1. Have they made an investment in your space?
  2. Have they made an investment in a similar model but different space?
  3. Have they written about your space?
  4. Do you already have a warm introduction?
  5. Did they reach out to you?


  1. Research Investors – Click on the LinkedIn profiles provided in the directory to gain more insight on each investor's background and experience.
  2. Research Funds – Answer the questions above by clicking on the fund linked to each investor, and reading up more on their website or LinkedIn pages.

Step 4: Create Your CRM

Now that you have your targeted shortlist of investors - its time to copy the list into a CRM. I highly recommend using the Iterative Fundraising CRM, but you're welcome to use any CRM that you prefer.


  1. Copy Base – Copy the template into your own Airtable account.
  2. Remove Investors – The investors in the template are some of our favourite investors to work with, but they are there for illustrative purposes. Feel free to remove them if they're not relevant to your startup.
  3. Add Your Shortlist - Copy the shortlist you created on the SEA Investor Directory to populate the CRM with your target list of investors.
  4. Prioritise – Based on what you know and the questions above, quickly go through your list and prioritise the funds. 5 stars if they are high priority and 1 star if they are low priority.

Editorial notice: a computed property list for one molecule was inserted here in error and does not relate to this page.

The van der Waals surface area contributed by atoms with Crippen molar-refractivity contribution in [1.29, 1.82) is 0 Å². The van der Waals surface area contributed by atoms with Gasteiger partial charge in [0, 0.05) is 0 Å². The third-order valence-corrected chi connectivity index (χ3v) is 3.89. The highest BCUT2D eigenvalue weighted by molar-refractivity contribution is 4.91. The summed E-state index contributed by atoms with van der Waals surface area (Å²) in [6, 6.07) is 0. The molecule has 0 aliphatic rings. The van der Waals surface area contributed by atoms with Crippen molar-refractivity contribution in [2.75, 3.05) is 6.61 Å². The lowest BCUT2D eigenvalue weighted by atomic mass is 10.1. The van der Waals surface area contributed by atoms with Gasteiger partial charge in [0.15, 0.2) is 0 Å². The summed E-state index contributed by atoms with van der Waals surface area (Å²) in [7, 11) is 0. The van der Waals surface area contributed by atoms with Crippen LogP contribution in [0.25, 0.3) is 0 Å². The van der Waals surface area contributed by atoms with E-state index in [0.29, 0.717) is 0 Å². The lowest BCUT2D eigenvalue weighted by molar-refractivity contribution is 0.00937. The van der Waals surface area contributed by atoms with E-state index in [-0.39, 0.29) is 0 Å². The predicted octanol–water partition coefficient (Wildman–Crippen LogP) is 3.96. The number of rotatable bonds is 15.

Step 5: Contact Investors

Now that you have your prioritised list, it’s time to reach out to investors. The goal is to talk to as many investors in the shortest amount of time as possible.


  1. Start with Top 20 – Start with your top 20 highest priority investors.
  2. Find Warm Introductions – Find warm introductions for each of them. Having a warm introduction significantly increases the chances an investor will engage with you. The best source of warm introductions are other founders and investors. For the latter, if you have existing investors, they can and should be helpful in making introductions.
  3. Schedule in the Same Week – Schedule as many of the investors calls in the same week as possible.

Step 6: Update

Keeping the CRM updated is an effective way to stay organised - and to keep your sanity.


  1. Update Investor Information – As you talk to investors, you’ll learn more about what they invest in, the check sizes, etc. Update their information in your CRM.
  2. Record Interaction Notes – After each call or meeting, record notes on how the interaction went. You can do this by clicking on the fund record and adding a comment on the right side.

That's it! I hope this process saves you valuable time, and refocuses your efforts on the most important aspects of fundraising. If you need support on your pitch deck or decoding investor feedback, consider signing up for Startup Academy for more fundraising resources.

Hopefully this how-to guide on using Iterative's SEA Investor Directory has been helpful for you to find and qualify investors that are most likely to invest in you, and effectively manage your fundraising process.